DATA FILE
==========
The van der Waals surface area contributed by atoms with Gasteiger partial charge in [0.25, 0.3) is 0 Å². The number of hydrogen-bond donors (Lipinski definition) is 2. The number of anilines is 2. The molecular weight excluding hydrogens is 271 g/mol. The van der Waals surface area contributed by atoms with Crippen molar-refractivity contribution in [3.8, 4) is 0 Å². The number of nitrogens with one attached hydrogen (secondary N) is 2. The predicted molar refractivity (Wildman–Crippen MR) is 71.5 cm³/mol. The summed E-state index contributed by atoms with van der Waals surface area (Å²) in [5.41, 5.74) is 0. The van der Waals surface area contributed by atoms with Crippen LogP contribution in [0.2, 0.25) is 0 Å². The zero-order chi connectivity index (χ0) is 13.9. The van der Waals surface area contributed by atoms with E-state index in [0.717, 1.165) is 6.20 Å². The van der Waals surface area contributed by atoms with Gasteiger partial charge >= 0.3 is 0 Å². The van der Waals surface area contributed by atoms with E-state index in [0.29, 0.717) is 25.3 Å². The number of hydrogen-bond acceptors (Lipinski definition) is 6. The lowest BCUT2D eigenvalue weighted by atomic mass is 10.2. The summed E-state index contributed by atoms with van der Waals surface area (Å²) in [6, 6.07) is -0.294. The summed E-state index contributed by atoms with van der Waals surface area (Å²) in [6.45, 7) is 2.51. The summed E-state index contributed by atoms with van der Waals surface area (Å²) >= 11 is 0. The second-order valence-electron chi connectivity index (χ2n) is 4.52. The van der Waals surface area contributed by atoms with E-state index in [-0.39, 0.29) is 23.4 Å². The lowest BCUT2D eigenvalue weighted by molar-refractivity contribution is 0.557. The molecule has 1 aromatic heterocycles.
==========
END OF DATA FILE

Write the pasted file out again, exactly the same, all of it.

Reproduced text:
The van der Waals surface area contributed by atoms with Gasteiger partial charge in [0.25, 0.3) is 0 Å². The number of hydrogen-bond donors (Lipinski definition) is 2. The number of anilines is 2. The molecular weight excluding hydrogens is 271 g/mol. The van der Waals surface area contributed by atoms with Crippen molar-refractivity contribution in [3.8, 4) is 0 Å². The number of nitrogens with one attached hydrogen (secondary N) is 2. The predicted molar refractivity (Wildman–Crippen MR) is 71.5 cm³/mol. The summed E-state index contributed by atoms with van der Waals surface area (Å²) in [5.41, 5.74) is 0. The van der Waals surface area contributed by atoms with Crippen LogP contribution in [0.2, 0.25) is 0 Å². The zero-order chi connectivity index (χ0) is 13.9. The van der Waals surface area contributed by atoms with E-state index in [0.717, 1.165) is 6.20 Å². The van der Waals surface area contributed by atoms with Gasteiger partial charge >= 0.3 is 0 Å². The van der Waals surface area contributed by atoms with E-state index in [0.29, 0.717) is 25.3 Å². The number of hydrogen-bond acceptors (Lipinski definition) is 6. The lowest BCUT2D eigenvalue weighted by atomic mass is 10.2. The summed E-state index contributed by atoms with van der Waals surface area (Å²) in [6, 6.07) is -0.294. The summed E-state index contributed by atoms with van der Waals surface area (Å²) in [6.45, 7) is 2.51. The summed E-state index contributed by atoms with van der Waals surface area (Å²) >= 11 is 0. The second-order valence-electron chi connectivity index (χ2n) is 4.52. The van der Waals surface area contributed by atoms with E-state index in [-0.39, 0.29) is 23.4 Å². The lowest BCUT2D eigenvalue weighted by molar-refractivity contribution is 0.557. The molecule has 1 aromatic heterocycles.